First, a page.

Wednesday, December 09, 2015

Houellebecq's Submission

All intellectual debate in the twentieth century can be summed up as the battle between Communism-- that is, "hard" humanism-- and liberal democracy, the soft version.
 (Michel Houellebecq)

This is a powerful book, though too many people won't see it's depth and with few exceptions, most of the professional commentariat don't have a clue about what this book is about.

For the literate moron, this book is about the Islamic take over of France. For the Puritan, its about the puerile expression of Sex. For the feminist it is about misogyny. But for the Christian reactionary, this book is deep.

Really deep.

Houellebecq begins his novel citing a passage by J. K Huysmans ;
A noise recalled him to Saint-Sulpice; the choir was leaving; the church was about to close. 'I should have tried to pray,' he thought. 'It would have been better than sitting here in the empty church, dreaming in my chair — but pray? I have no desire to pray. I am haunted by Catholicism, intoxicated by its atmosphere of incense and wax. I hover on its outskirts, moved to tears by its prayers, touched to the very marrow by its psalms and chants. I am thoroughly disgusted with my life, I am sick of myself but so far from changing my ways! And yet . . . and yet . . . if I am troubled in these chapels, as soon as I leave them I become unmoved and dry. 'In the end', he told himself, as he rose and followed the last ones out, shepherded by the Swiss guard, 'in the end, my heart is hardened and smoked dry by dissipation. I am good for nothing.'
As alluded to in my previous post, a superficial social analyst focuses on the symptoms, a more serious one, the disease itself, and it here where Houellebecq demonstrates his skills as a diagnostician. Much as in Orwell's 1984, which showed Socialism triumphant over the human spirit, The central theme of the book is the death of Christian Europe and the victory of materialism. The books relationship relationship with Islam is quite incidental and quite plausibly have been set in the 1940's with fascism emerging triumphant.

Houellebecq tells his story though the lens of Francois, a middle aged professor of literature at the Sorbonne. Whilst Francois is an educated professional, he is, once out of his professional milleu, a French everyman. He likes fucking young women, he finds old women repulsive, he has problems with his parents and finances, he eats cheap microwave meals, and, as he ages, he can feel his body give up on him. Houellebecq's writing style brilliantly conveys the sense of tedium and emptiness in Francois life. When Francois attempts to have anal sex with a pair of hired prostitutes, his failure at climax has a deeper meaning than first appears. It's not just that he failed at sex--something which youth would not allow--rather it was evidence of his decay and corruption. If a full human life implied the the capacity to enjoy all possible pleasures, his failure at sex meant that his potential capacity as a human being was being constrained by the aging process. He was losing both his "humanity" and his reason to live.

Nagging at Francois is a sense of emptiness. Francois literary expertise is on the subject of Joris Karl Huysmans, a fin-de-siecle author, who is not just the subject of Francois studies, but a sort of kindred spirit, debauched in sensuality, yet thirsting too, from an emptiness. Huysmans finally found his emptiness filled in the embrace of religion, something Francois tries to emulate without success.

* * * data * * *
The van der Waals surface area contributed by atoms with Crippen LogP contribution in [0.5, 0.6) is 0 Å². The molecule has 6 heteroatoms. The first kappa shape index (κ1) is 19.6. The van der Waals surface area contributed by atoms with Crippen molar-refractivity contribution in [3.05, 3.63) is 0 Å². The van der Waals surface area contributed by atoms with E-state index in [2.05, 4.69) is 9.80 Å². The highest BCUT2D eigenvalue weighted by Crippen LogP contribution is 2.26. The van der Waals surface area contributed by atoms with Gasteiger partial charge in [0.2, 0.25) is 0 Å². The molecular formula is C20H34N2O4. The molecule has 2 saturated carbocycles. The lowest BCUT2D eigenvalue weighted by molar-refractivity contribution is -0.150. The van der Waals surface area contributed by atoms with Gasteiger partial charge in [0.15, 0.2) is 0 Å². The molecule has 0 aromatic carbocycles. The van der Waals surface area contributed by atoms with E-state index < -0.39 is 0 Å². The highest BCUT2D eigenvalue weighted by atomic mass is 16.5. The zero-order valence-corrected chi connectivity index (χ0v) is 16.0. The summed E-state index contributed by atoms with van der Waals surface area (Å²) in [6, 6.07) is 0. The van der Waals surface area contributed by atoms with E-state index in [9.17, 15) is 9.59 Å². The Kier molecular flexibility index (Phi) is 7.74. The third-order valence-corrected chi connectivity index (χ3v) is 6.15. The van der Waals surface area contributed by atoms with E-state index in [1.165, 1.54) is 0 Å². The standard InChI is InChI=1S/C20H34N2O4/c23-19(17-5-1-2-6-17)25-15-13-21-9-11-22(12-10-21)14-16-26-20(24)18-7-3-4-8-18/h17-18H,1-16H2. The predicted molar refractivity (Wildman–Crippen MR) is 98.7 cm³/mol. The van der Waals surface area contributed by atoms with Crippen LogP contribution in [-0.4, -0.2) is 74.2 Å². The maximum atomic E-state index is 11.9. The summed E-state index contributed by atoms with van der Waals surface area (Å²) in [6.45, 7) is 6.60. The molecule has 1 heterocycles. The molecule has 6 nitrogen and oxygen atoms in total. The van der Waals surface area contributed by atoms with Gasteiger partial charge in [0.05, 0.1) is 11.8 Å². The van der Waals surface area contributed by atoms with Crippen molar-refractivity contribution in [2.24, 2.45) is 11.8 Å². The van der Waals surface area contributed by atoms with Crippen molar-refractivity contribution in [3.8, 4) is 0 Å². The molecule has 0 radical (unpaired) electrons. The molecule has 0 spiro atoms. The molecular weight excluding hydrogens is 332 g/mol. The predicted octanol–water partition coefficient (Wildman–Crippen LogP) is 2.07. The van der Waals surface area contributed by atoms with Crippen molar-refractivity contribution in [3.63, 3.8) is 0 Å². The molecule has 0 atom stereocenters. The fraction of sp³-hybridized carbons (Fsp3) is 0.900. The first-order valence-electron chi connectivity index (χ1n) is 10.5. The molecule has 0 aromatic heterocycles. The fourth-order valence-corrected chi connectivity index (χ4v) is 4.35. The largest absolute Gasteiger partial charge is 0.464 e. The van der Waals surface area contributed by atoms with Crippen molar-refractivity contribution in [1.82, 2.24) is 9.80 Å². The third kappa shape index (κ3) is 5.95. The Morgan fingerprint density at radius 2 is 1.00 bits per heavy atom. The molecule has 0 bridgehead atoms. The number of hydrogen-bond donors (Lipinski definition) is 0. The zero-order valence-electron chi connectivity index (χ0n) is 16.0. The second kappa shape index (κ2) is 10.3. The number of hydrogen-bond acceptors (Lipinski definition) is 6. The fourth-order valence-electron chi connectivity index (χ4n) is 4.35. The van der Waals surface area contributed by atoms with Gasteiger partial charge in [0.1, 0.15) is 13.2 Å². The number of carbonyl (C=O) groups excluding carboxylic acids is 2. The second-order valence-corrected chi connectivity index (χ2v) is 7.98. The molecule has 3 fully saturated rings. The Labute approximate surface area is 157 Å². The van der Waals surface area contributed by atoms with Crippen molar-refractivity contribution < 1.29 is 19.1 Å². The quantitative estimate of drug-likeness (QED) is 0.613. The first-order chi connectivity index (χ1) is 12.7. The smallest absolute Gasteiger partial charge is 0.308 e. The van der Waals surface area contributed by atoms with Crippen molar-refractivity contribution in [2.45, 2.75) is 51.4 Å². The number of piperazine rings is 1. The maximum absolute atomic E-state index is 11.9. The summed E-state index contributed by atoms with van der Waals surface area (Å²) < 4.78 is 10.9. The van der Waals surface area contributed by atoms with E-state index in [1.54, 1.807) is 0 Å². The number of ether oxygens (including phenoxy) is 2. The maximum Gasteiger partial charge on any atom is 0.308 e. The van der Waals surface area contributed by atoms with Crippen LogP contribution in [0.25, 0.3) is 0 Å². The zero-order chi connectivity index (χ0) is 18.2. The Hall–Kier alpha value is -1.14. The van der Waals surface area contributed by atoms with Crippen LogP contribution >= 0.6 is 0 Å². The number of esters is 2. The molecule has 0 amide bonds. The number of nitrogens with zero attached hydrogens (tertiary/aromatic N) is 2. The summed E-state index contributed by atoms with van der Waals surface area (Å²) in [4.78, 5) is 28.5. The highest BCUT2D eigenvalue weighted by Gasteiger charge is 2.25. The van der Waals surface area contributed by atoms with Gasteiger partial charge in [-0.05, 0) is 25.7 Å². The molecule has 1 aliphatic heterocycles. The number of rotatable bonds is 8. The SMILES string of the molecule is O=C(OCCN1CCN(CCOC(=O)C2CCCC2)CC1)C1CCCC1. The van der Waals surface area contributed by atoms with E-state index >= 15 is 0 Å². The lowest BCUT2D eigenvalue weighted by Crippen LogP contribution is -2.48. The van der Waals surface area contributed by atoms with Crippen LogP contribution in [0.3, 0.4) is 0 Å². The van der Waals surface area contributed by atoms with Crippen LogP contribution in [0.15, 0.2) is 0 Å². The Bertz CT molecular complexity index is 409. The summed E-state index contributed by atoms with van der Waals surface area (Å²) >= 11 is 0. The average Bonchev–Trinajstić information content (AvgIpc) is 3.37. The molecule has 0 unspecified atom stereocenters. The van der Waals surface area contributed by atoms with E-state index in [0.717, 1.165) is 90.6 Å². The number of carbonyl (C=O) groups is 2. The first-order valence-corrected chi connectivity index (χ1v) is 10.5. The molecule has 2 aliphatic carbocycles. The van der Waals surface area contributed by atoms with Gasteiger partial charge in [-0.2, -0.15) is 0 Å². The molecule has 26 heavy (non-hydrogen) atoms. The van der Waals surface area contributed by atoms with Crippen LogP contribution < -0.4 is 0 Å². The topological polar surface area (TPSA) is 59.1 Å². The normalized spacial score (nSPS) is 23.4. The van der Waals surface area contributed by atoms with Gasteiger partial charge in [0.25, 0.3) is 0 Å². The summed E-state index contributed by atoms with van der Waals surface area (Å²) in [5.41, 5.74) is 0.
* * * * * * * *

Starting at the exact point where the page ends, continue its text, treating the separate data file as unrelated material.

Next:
I stayed until the reading ended, but once it was over I realised that, despite the great beauty of the text, I'd have preferred to spend my last visit alone. What this severe statue expressed was not attachment to a homeland, to a country; not some celebration of the soldier's manly courage; not even a child's desire for his mother. It was something mysterious, priestly and royal that surpassed Peguy's understanding, to say nothing of Huysmans'. The next morning, after I filled up my car and paid at the hotel, I went back to the Chapel of Our Lady, which now was deserted. The Virgin waited in the shadows, calm and timeless. She had sovereignty, she had power, but little by little I felt myself losing touch, I felt her moving away from me in space and across the centuries while I sat there in my pew, shriveled and puny. After half an hour, I got up, fully deserted by the Spirit, reduced to my damaged, perishable body, and I sadly descended the stairs that led to the car park
This I think is the pivotal point of the book. Here, where Francois was actively reaching out for God, God failed him. Despite wanting to and seeing the need for it Francois simply cannot invoke the religious impulse. Christianity is dead. And, as the Christian God is, in Francois' eyes, intrinsically tied to the idea of European civilisation so is it. It is this central premise which provides the understanding as to why Islam achieves a victory in France and makes strides into Northern Europe as well. Houellebecq's realises that Islam does not need to conquer by force, all it needs to do is fill the vacuum as the ability to resist it has gone. His genius lays is in portraying the leader of the Muslims as a technically competent, yet skillfully moderate politician, who is able to unite all through the the strength of his personality. Making the transition easier is the fact that the new regime initially interferes very little in the day to day running of the country and actually improves the running of it. What they do insist upon though, is control of the culture, by which they very slowly apply the thumbscrews. France doesn't fight back simply because it has no sense of identity which it feels is being challenged.  Houellebecq describes the transition, with a few exceptions, as being rather orderly.

It just sort of happens.

The Sorbonne becomes Islamicised with teaching positions being reserved exclusively for those of the Islamic faith. Francois, initially resists but does eventually convert. However a consideration of the conversion as portrayed by Houellebecq does nothing to honour Islam, and in fact, presents it as just another form of materialism, a back-handed insult. Although Francois hears all the arguments as to why Islam is better than Christianity, none of them really seem to move him. What finally seals the deal is the fact that he will get his old job back, at a very much higher pay rate, with a chance to have sex with younger students through organised Islamic marriage. Islam is essentially a religion which is reconciled with the world. It's a submission to hedonism.

Houellebecq is subtle and very, very good. He's not giving Islam a free pass.